I cannot discount the filtered reality of cable news. But I certainly do not want to reject or diminish the more hopeful signals of this directly experienced reality.

Comment by William R. Cumming

June 11, 2011 @ 11:00 am

Yes Phil the illusion of control is a problem. But so is the illusion that “thinking man” cannot improve on ad hoc performance. The best example of course is the doctrines and theory behind the use of nuclear weapons that when involving nation-states even then ultimately demonstrate those weapons are unusable for relations between nations. Still apparently over 5,000 on status and pre-targeted which makes no sense anyone outside the nuclear priesthood. And no thinking yet on the fact that existence of nuclear without adequate safeguards and surety may lead to the use by totally irrational non-state actors. One reason DHS was created was to deal with possible domestic use of WMD and that assignment will be documented in the very near future by GAO as a total failure by DHS so far.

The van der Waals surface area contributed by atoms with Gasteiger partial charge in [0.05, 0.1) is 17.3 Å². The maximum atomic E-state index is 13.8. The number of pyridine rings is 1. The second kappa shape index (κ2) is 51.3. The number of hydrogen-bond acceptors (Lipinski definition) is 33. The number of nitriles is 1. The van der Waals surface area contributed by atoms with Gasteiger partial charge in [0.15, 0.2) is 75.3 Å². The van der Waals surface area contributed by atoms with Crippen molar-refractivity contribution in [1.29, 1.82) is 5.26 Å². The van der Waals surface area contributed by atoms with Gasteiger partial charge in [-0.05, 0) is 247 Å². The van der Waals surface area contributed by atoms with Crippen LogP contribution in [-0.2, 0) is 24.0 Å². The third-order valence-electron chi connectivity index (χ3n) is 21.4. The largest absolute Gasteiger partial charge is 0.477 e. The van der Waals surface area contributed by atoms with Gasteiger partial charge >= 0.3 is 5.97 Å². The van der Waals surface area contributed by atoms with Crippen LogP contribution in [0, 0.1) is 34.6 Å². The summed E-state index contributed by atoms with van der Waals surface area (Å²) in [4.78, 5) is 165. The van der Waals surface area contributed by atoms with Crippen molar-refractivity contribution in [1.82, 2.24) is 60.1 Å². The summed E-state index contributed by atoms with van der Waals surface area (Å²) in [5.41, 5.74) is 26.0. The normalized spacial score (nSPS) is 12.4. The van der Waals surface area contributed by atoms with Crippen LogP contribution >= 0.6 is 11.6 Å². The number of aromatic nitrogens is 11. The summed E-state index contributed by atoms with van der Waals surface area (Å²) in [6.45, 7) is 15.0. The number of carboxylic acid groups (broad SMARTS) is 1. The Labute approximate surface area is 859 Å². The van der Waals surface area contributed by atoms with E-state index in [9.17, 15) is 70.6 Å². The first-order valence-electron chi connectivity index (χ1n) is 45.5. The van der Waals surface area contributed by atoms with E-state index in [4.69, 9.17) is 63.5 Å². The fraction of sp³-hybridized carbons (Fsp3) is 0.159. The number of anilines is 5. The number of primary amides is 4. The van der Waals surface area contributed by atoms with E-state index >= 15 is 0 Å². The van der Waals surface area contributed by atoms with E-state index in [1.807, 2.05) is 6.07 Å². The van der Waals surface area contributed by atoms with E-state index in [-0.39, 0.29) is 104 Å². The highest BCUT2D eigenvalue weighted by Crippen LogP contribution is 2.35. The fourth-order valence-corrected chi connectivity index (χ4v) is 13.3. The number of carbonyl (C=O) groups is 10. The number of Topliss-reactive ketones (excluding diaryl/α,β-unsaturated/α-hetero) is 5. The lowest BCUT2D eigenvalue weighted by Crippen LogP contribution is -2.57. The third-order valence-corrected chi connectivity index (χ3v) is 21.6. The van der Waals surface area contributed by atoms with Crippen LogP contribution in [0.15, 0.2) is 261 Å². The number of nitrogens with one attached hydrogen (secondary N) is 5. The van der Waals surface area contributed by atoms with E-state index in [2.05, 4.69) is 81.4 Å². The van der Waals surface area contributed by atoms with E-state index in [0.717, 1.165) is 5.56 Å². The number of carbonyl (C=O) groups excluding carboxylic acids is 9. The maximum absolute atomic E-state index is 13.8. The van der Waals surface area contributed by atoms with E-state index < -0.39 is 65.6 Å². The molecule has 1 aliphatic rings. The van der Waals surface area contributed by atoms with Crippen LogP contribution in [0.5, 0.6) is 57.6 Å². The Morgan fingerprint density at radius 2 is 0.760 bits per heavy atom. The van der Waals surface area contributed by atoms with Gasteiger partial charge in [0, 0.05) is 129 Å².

As others have already documented that failure. We now know of course that President Clinton could well have been impeached for his sloppiness in caring for the authentication system for nuclear war.

When will serious men or women be in that office instead of clowns. Let US give Presidential Campaign debates back to the League of Women Voters! Perhaps a starting point question for the Republican candidates is what is your belief in the efficacy of nuclear war between nation-states?

And now that we know Saleh will probably never return to YEMEN how about that postscript? Since you continue to post on foreign affairs as HOMELAND SECURITY what is your current scoreboard on the Arab Spring?